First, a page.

We would like to take a moment to address the more than 9 million people who are visiting Maine this summer.

Hi. Are you having a good time? Are you finding enough fun things to do? Great!

We’d like you to stay.

Maybe not all of you, but a few thousand would be nice, especially those of you who could bring your jobs with you. Maine is a fantastic place to be your telecommuting home base.

You’ve visited, so you know what Maine has to offer. It’s even nicer after Labor Day, when you can have those rocky beaches and woodland trails to yourselves.

Some of you probably live in big metropolitan regions, where traffic, strip malls and long commutes are a way of life. As you’ve probably noticed, we kept our downtowns when the people in your state were tearing them down. Our cities and small towns still offer a quality of life and convenience that the outskirts of a big city never could. Here you can go from the heart of a business district to a ski slope in less than two hours, or onto a kayak, canoe or sailboat in minutes.

People say that winter here is too cold, but that’s what we tell tourists so they leave us alone for part of the year. Winter is fun. Really. Give us a try.

Now, if you’ll excuse us, we’d like to address the people who already live here.

COMPETITION FIERCE

We are blowing it. Other states are actively courting telecommuters because they provide an unmatched economic development opportunity.

Instead of trying to use tax breaks to lure to Maine a business that promises to hire 200 people, it would be much better to attract 200 telecommuters who could bring their often high-paying careers here. And you could do it without tax breaks.

Telecommuters come to Maine because they like it here. They would buy homes, pay taxes, send kids to schools and buy goods and services, creating more demand for teachers, doctors, dentists, bankers and people in a wide range of other businesses. Some telecommuters may spin off their own startups and create more jobs.

We already have a number of people who’ve picked Maine as the place they want to live even though they could work anywhere in the world. We have most of what we need to attract more, but we are missing a couple of key pieces to seal the deal.

Information technology allows people to bring their jobs only to places with reliable high-speed Internet. Some pockets of the state have good connectivity, but Maine as a whole is rated as one of the worst places in the country to hook up to the Internet.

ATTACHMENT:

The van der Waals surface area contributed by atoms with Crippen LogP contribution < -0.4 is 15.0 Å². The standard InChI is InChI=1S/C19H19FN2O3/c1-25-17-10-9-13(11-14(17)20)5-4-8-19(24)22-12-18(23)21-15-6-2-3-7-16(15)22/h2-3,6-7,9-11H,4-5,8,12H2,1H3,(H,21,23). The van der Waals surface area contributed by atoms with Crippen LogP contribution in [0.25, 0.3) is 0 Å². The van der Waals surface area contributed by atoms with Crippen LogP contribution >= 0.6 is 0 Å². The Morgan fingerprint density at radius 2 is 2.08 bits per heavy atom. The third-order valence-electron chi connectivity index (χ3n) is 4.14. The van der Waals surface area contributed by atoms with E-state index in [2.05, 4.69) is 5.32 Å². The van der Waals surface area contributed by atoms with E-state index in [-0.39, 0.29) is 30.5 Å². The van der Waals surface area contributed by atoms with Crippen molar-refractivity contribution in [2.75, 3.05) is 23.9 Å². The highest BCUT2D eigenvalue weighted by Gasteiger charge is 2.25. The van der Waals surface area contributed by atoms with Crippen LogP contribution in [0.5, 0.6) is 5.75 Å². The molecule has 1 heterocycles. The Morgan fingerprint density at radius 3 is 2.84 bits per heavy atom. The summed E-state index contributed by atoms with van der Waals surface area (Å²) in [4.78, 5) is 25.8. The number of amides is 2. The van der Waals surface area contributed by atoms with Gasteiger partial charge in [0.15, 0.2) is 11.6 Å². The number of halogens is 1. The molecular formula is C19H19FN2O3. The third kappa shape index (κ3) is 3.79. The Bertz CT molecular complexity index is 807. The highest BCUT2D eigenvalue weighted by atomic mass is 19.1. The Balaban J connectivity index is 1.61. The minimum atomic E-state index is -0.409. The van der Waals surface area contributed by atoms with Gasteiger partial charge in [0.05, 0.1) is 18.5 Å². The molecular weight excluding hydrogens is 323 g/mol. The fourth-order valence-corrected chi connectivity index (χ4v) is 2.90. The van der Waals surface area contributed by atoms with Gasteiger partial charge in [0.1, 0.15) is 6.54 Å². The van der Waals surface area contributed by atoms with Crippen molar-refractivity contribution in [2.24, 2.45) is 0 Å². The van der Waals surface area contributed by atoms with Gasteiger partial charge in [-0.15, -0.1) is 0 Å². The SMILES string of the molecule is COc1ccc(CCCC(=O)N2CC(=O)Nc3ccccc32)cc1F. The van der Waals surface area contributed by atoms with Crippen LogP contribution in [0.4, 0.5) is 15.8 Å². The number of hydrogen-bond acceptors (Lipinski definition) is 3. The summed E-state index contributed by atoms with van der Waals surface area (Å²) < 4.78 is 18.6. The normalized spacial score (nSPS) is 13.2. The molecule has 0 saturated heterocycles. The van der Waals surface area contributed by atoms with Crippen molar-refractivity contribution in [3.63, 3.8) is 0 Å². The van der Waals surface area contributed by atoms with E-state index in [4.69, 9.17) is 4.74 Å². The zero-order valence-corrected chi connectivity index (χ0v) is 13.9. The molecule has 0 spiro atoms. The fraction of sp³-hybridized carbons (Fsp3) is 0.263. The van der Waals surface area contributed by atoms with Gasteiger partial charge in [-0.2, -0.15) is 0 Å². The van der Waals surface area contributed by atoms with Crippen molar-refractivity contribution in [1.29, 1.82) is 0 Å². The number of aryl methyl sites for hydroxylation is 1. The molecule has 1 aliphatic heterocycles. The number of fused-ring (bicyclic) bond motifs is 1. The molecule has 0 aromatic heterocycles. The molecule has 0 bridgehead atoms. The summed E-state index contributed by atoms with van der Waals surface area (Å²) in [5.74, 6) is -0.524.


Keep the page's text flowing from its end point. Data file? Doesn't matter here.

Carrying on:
A bill that would create a fund to help municipalities create local Internet networks was passed this year by the Legislature (over Gov. LePage’s veto), but it starts with only a token placeholder investment. Getting the process going and applying the funds where they are needed should be a top priority for anyone interested in economic development.

Another area of concern is the cost of housing. A key selling point for states like Montana – which has been an active recruiter of telecommuters – is how little it costs to buy or rent a home there. Maine as a whole is in the middle of the pack of the 50 states in housing affordability, but some parts of the state, like Portland and along the coast, have high housing costs and little availability.

SENIOR HOUSING NEED

There are a number of programs that would help ease this problem. A great first step would be passing the $15 million senior housing bond that will be on the November ballot. Aside from filling a need for people who are struggling to maintain and heat old family homes, it would put those houses on the market and in the hands of younger people looking for places to live.

If this sounds expensive, remember that it’s less than the $16 million Maine gave away in tax credits to out-of-state investors who failed to rescue the Great Northern Paper mills in the Katahdin region. Expanding the ability for telecommuters to move to the state would bring new life to communities that have been hurting.

If we as a state are not committed to attracting more of these workers, we will lose out to states that are taking this seriously. Maine doesn’t have to outbid those other states – we just need to bring our infrastructure up to date.

This is a great opportunity. We should seize it.

And for you visitors, enjoy the rest of your vacation. We hope to see some of you after Labor Day.